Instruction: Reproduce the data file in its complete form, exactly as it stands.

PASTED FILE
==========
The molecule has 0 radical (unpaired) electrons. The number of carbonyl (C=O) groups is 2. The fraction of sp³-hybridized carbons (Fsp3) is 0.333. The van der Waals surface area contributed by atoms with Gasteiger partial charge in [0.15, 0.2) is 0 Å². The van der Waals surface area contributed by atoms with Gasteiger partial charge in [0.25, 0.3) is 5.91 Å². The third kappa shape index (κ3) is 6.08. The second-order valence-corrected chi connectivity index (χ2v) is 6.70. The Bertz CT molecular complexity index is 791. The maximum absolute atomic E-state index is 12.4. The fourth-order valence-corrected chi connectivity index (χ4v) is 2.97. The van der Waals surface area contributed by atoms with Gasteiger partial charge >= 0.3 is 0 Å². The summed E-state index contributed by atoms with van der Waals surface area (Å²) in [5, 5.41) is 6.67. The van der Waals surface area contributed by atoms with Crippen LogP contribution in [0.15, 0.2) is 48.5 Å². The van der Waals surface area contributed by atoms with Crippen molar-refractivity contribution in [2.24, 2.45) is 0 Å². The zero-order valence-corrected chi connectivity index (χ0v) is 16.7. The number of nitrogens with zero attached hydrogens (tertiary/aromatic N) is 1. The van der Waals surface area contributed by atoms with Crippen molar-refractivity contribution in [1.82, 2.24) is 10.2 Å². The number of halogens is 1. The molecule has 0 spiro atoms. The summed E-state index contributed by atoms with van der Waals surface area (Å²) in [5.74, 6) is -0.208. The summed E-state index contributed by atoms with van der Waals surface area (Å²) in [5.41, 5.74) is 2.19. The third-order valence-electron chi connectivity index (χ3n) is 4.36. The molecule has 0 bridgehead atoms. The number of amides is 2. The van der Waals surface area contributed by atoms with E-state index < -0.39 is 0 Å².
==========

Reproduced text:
The molecule has 0 radical (unpaired) electrons. The number of carbonyl (C=O) groups is 2. The fraction of sp³-hybridized carbons (Fsp3) is 0.333. The van der Waals surface area contributed by atoms with Gasteiger partial charge in [0.15, 0.2) is 0 Å². The van der Waals surface area contributed by atoms with Gasteiger partial charge in [0.25, 0.3) is 5.91 Å². The third kappa shape index (κ3) is 6.08. The second-order valence-corrected chi connectivity index (χ2v) is 6.70. The Bertz CT molecular complexity index is 791. The maximum absolute atomic E-state index is 12.4. The fourth-order valence-corrected chi connectivity index (χ4v) is 2.97. The van der Waals surface area contributed by atoms with Gasteiger partial charge >= 0.3 is 0 Å². The summed E-state index contributed by atoms with van der Waals surface area (Å²) in [5, 5.41) is 6.67. The van der Waals surface area contributed by atoms with Crippen LogP contribution in [0.15, 0.2) is 48.5 Å². The van der Waals surface area contributed by atoms with Crippen molar-refractivity contribution in [2.24, 2.45) is 0 Å². The zero-order valence-corrected chi connectivity index (χ0v) is 16.7. The number of nitrogens with zero attached hydrogens (tertiary/aromatic N) is 1. The van der Waals surface area contributed by atoms with Crippen molar-refractivity contribution in [1.82, 2.24) is 10.2 Å². The number of halogens is 1. The molecule has 0 spiro atoms. The summed E-state index contributed by atoms with van der Waals surface area (Å²) in [5.74, 6) is -0.208. The summed E-state index contributed by atoms with van der Waals surface area (Å²) in [5.41, 5.74) is 2.19. The third-order valence-electron chi connectivity index (χ3n) is 4.36. The molecule has 0 bridgehead atoms. The number of amides is 2. The van der Waals surface area contributed by atoms with E-state index < -0.39 is 0 Å².